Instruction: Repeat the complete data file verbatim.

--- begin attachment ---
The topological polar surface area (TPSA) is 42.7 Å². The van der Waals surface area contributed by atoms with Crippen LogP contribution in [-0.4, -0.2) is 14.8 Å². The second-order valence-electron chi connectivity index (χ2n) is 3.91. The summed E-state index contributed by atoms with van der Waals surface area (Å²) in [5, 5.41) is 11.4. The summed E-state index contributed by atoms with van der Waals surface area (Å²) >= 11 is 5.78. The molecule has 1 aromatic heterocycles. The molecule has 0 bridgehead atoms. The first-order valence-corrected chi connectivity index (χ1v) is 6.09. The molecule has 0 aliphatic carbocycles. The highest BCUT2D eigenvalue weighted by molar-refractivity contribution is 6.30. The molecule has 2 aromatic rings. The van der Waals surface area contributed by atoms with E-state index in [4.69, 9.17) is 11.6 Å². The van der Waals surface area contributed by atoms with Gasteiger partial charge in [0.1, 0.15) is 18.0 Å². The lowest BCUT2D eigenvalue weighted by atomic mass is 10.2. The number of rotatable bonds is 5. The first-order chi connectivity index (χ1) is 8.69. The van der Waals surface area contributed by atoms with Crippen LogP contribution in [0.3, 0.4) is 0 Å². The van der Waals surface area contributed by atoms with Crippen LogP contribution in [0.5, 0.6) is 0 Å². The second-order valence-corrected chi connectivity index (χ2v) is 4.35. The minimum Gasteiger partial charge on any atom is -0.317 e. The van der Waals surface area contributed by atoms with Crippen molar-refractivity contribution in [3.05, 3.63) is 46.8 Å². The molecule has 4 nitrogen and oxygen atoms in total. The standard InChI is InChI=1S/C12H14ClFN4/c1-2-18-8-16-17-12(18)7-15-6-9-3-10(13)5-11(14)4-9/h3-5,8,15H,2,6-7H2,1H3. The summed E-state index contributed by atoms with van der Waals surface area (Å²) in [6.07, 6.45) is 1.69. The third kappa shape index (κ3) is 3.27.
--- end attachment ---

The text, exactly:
The topological polar surface area (TPSA) is 42.7 Å². The van der Waals surface area contributed by atoms with Crippen LogP contribution in [-0.4, -0.2) is 14.8 Å². The second-order valence-electron chi connectivity index (χ2n) is 3.91. The summed E-state index contributed by atoms with van der Waals surface area (Å²) in [5, 5.41) is 11.4. The summed E-state index contributed by atoms with van der Waals surface area (Å²) >= 11 is 5.78. The molecule has 1 aromatic heterocycles. The molecule has 0 bridgehead atoms. The first-order valence-corrected chi connectivity index (χ1v) is 6.09. The molecule has 0 aliphatic carbocycles. The highest BCUT2D eigenvalue weighted by molar-refractivity contribution is 6.30. The molecule has 2 aromatic rings. The van der Waals surface area contributed by atoms with E-state index in [4.69, 9.17) is 11.6 Å². The van der Waals surface area contributed by atoms with Gasteiger partial charge in [0.1, 0.15) is 18.0 Å². The lowest BCUT2D eigenvalue weighted by atomic mass is 10.2. The number of rotatable bonds is 5. The first-order chi connectivity index (χ1) is 8.69. The van der Waals surface area contributed by atoms with Crippen LogP contribution in [0.3, 0.4) is 0 Å². The van der Waals surface area contributed by atoms with Crippen LogP contribution in [0.5, 0.6) is 0 Å². The second-order valence-corrected chi connectivity index (χ2v) is 4.35. The minimum Gasteiger partial charge on any atom is -0.317 e. The van der Waals surface area contributed by atoms with Crippen molar-refractivity contribution in [3.05, 3.63) is 46.8 Å². The molecule has 4 nitrogen and oxygen atoms in total. The standard InChI is InChI=1S/C12H14ClFN4/c1-2-18-8-16-17-12(18)7-15-6-9-3-10(13)5-11(14)4-9/h3-5,8,15H,2,6-7H2,1H3. The summed E-state index contributed by atoms with van der Waals surface area (Å²) in [6.07, 6.45) is 1.69. The third kappa shape index (κ3) is 3.27.